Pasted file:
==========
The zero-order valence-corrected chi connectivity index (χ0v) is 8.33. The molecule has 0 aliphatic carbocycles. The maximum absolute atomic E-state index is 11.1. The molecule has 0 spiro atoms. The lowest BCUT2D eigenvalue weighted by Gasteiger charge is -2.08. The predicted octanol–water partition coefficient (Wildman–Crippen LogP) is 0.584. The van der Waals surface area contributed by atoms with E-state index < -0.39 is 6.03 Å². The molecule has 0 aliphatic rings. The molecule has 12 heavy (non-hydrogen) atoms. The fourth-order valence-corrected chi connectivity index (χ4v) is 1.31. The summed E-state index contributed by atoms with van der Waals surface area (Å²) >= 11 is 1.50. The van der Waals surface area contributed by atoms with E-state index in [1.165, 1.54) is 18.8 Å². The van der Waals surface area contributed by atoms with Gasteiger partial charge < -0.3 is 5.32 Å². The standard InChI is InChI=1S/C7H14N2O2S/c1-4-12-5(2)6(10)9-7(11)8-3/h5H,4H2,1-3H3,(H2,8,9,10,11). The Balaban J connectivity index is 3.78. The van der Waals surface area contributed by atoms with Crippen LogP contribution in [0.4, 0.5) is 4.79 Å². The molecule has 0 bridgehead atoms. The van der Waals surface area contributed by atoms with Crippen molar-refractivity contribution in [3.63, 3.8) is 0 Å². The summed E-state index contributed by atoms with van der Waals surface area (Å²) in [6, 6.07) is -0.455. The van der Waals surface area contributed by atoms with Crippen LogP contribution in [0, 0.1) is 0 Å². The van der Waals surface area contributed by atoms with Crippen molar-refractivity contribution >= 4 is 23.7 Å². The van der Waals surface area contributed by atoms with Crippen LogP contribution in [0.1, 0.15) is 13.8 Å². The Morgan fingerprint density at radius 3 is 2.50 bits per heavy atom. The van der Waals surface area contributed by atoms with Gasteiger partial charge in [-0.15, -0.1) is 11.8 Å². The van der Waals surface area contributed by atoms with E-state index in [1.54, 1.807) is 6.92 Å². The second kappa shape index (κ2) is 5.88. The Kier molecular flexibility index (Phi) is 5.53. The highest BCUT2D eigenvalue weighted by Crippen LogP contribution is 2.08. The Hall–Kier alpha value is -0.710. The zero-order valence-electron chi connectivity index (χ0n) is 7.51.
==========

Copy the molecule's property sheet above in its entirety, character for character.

The zero-order valence-corrected chi connectivity index (χ0v) is 8.33. The molecule has 0 aliphatic carbocycles. The maximum absolute atomic E-state index is 11.1. The molecule has 0 spiro atoms. The lowest BCUT2D eigenvalue weighted by Gasteiger charge is -2.08. The predicted octanol–water partition coefficient (Wildman–Crippen LogP) is 0.584. The van der Waals surface area contributed by atoms with E-state index < -0.39 is 6.03 Å². The molecule has 0 aliphatic rings. The molecule has 12 heavy (non-hydrogen) atoms. The fourth-order valence-corrected chi connectivity index (χ4v) is 1.31. The summed E-state index contributed by atoms with van der Waals surface area (Å²) >= 11 is 1.50. The van der Waals surface area contributed by atoms with E-state index in [1.165, 1.54) is 18.8 Å². The van der Waals surface area contributed by atoms with Gasteiger partial charge < -0.3 is 5.32 Å². The standard InChI is InChI=1S/C7H14N2O2S/c1-4-12-5(2)6(10)9-7(11)8-3/h5H,4H2,1-3H3,(H2,8,9,10,11). The Balaban J connectivity index is 3.78. The van der Waals surface area contributed by atoms with Crippen LogP contribution in [0.4, 0.5) is 4.79 Å². The molecule has 0 bridgehead atoms. The van der Waals surface area contributed by atoms with Crippen molar-refractivity contribution in [3.63, 3.8) is 0 Å². The summed E-state index contributed by atoms with van der Waals surface area (Å²) in [6, 6.07) is -0.455. The van der Waals surface area contributed by atoms with Crippen LogP contribution in [0, 0.1) is 0 Å². The van der Waals surface area contributed by atoms with Crippen molar-refractivity contribution >= 4 is 23.7 Å². The van der Waals surface area contributed by atoms with Crippen LogP contribution in [0.1, 0.15) is 13.8 Å². The Morgan fingerprint density at radius 3 is 2.50 bits per heavy atom. The van der Waals surface area contributed by atoms with Gasteiger partial charge in [-0.15, -0.1) is 11.8 Å². The van der Waals surface area contributed by atoms with E-state index in [1.54, 1.807) is 6.92 Å². The second kappa shape index (κ2) is 5.88. The Kier molecular flexibility index (Phi) is 5.53. The highest BCUT2D eigenvalue weighted by Crippen LogP contribution is 2.08. The Hall–Kier alpha value is -0.710. The zero-order valence-electron chi connectivity index (χ0n) is 7.51.